Why EMV, Why the U.S., Why Now?

June 26, 2015


Besides being the first nation to successfully land on the moon and having the world’s largest economy, the United States also takes the lead in some unfortunate categories, including worldwide credit card fraud.  The United States is the only country that continues to see year-over-year growth in this area.  Why, you may ask?  The United States is the only developed country that has relied almost exclusively on issuing credit and debit cards with magnetic stripe technology (a.k.a. that little black stripe on the back of your cards), a standard the most of the world moved away from years ago. 

Most developed countries primarily use smartcard technology for POS (Point of sale) transactions.  Embedding a little microchip on each card enables a superior level of fraud protection. 


Via a tiny microprocessor housed directly on the payment card, EMV technology (short for Europay, Mastercard and Visa) creates and encrypts a unique code for each POS transaction.  Unlike the magnetic stripes, this data can never be used again and wouldn’t work even if accessed by cyber criminals.  The code is useless upon completion of the transaction.

Why is this technology better?  As the rest of Europe and Canada have already proven, EMV systems are much less vulnerable to fraudulent attacks.   No useful information is transmitted during a transaction that hackers can steal. 

Adopted in 2003 – the same year that iTunes was born – the UK was among the first to adopt EMV technology.  Since that time, the country has seen a startling 70 percent reduction in counterfeit fraud.  


The U.S. has seen a number of large-scale fraud and data breaches in recent years: 

The U.S. has become a favorite target for fraudsters, but that will change in October 2015, when the U.S. will adopt the Global POS Liability Shift Policy


How does this affect my business?

This means that after October 1, 2015, if a business in the United States does not accept chip-and-PIN enabled cards for POS transactions, it may be financially responsible for any fraudulent activities or chargebacks that occur. For example, imagine Johnny Licks wants to use his chip card at an ice cream shop and is instead forced to swipe the card using the magnetic stripe because the store doesn’t support EMV technology.  The following week, he finds upwards of $1,000 in fraudulent purchases that he reports immediately.  The ice cream shop itself – not Mr. Licks, not the payment company and not the bank – is responsible for those charges.

Traditionally, banks and card issuers are responsible for these breaches, but the efficacy of EMV terminals has proven so successful worldwide, that financial institutions are putting all their faith into the technology. 

For merchants, they only need to look to Europe and Canada as guiding examples.  Payment providers have been helping our neighbors do this successfully for years.  The price of inaction is very steep.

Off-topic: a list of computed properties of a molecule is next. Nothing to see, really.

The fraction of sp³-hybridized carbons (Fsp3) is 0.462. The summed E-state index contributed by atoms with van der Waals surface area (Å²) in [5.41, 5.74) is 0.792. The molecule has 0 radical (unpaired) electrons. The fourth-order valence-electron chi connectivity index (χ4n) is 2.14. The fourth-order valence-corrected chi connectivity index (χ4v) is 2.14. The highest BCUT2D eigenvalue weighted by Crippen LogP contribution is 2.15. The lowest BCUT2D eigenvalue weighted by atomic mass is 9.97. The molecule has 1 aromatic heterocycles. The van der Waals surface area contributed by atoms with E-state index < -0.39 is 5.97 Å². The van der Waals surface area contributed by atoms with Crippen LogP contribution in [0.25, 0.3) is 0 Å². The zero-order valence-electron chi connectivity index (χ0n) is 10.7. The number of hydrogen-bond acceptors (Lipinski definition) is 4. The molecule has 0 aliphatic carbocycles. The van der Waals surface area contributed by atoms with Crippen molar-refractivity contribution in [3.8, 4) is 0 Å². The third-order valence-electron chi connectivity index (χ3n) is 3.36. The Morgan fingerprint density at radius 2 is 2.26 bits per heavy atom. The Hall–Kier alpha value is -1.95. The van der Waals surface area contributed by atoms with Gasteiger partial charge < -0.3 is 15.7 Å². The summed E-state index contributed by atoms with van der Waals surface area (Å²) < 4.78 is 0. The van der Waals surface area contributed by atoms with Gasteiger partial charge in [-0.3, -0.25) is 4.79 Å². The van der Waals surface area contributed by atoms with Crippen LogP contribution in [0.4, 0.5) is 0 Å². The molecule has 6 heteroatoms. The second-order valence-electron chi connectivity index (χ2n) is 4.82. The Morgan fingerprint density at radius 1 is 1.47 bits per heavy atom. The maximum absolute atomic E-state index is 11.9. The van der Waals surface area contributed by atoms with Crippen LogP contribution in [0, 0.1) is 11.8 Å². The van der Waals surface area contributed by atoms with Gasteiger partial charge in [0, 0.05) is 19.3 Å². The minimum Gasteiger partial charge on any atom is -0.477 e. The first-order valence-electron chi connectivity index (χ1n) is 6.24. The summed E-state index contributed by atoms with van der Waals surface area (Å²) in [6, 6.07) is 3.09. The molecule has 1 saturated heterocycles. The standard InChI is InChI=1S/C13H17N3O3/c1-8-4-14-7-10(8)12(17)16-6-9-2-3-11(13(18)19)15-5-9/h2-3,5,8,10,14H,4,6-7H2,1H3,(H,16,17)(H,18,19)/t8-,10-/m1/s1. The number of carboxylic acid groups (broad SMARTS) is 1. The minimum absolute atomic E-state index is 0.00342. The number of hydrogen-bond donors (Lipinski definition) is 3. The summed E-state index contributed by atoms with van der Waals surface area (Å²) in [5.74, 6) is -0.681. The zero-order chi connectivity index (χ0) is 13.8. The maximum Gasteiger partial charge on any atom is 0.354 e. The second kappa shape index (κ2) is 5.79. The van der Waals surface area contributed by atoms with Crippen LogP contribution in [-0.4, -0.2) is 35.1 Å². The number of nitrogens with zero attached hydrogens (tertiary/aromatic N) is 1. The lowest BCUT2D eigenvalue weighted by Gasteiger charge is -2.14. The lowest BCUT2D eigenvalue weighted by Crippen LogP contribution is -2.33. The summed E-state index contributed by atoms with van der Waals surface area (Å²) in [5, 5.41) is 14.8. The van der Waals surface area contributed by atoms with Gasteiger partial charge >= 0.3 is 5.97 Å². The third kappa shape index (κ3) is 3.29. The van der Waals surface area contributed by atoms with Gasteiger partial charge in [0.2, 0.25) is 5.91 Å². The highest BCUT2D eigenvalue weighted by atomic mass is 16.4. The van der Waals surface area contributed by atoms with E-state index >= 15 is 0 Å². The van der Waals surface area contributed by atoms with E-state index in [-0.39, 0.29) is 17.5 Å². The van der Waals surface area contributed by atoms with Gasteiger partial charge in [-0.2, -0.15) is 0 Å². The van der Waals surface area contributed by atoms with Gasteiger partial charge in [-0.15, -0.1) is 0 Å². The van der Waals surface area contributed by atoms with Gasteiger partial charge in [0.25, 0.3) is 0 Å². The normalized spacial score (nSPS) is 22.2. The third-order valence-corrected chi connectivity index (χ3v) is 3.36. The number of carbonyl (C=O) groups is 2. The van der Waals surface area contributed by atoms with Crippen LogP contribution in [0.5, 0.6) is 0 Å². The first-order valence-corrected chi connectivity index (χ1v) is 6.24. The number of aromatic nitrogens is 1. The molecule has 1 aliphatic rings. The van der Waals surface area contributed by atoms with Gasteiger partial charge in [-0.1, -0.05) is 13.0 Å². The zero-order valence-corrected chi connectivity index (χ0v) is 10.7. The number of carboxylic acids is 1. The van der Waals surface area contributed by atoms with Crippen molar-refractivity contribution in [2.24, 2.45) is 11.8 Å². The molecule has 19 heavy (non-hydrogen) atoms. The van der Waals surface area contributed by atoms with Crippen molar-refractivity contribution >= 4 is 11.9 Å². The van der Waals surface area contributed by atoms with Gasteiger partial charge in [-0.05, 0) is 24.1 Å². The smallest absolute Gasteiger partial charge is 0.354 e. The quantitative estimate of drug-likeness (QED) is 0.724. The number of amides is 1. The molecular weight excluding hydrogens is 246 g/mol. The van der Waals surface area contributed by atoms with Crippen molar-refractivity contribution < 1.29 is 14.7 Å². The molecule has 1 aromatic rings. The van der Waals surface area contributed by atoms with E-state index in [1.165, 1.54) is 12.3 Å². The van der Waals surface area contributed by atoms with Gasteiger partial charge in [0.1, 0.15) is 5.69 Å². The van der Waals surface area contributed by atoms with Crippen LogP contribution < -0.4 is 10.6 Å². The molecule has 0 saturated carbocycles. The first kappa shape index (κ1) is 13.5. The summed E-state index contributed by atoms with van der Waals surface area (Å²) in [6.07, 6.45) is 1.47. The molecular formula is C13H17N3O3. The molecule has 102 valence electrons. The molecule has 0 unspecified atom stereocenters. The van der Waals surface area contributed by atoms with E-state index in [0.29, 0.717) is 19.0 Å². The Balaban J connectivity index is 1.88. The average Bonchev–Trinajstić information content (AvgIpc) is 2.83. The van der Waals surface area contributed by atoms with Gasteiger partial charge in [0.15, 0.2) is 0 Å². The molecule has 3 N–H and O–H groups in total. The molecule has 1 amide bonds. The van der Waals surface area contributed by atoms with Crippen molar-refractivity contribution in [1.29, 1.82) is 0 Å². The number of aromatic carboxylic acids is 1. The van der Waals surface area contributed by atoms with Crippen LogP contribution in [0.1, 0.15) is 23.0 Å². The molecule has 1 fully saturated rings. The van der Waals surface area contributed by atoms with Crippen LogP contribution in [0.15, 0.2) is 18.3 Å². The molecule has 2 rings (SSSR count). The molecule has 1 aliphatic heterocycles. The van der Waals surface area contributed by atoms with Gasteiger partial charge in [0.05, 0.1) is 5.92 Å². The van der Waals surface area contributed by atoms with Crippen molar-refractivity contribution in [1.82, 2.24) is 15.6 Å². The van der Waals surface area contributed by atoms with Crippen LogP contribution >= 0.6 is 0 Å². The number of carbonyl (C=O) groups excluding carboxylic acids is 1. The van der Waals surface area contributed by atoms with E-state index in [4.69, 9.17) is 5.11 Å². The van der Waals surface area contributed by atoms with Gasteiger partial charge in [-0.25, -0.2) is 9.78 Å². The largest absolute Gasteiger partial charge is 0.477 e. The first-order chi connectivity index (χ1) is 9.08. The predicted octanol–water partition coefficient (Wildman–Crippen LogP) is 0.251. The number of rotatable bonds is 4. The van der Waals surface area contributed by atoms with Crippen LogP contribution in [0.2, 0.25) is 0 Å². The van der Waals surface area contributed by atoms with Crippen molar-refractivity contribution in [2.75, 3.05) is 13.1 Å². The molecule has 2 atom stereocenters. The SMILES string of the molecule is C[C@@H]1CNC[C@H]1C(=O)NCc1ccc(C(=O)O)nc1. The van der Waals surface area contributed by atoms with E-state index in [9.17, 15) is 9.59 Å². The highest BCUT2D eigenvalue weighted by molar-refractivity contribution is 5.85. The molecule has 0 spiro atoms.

“I’m never shopping there again!”

The hassle of managing a hacked card and going through the motions of correcting the issue is painful. Poor quality in customer service (read: unsecure credit card processing) is one of the top three influences on reputation.  There goes all your repeat business.  


“They only accept cash.”

Many people don’t carry cash and will ditch a purchase if the retailer only accepts cash payment.  Consumers love options, whether it’s items on a menu, picture sizes for a TV, or payment options when making a purchase.   EMV technology gives customer’s more options, including the safest one available. 


A positive experience = confidence and customer loyalty.  The reality is that nothing  turns consumers off more than the vulnerability of their financial information.  On the flip side, there’s nothing better than having the peace of mind that comes from the gold-standard of card protection – globally.   By adopting EMV payment systems, the United States can happily mingle with the rest of the world.  Once EMV terminals are adopted and generalized by U.S. merchants, Canadians and Europeans will be able to use their chip cards safely and without issue in the United States.


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This article is for informational purposes only and it is not intended to provide you with any personalized financial, marketing, accounting or tax advice. Neither Moneris Solutions Corporation (Moneris) nor any of its affiliates shall be liable for any direct, indirect, incidental, consequential or punitive damages arising out of use of any of the information contained in this article. Neither Moneris nor any of its affiliates warrant or make any representation regarding the use or the results of the use of the information, content and materials contained in this article in terms of their correctness, accuracy, reliability or otherwise.

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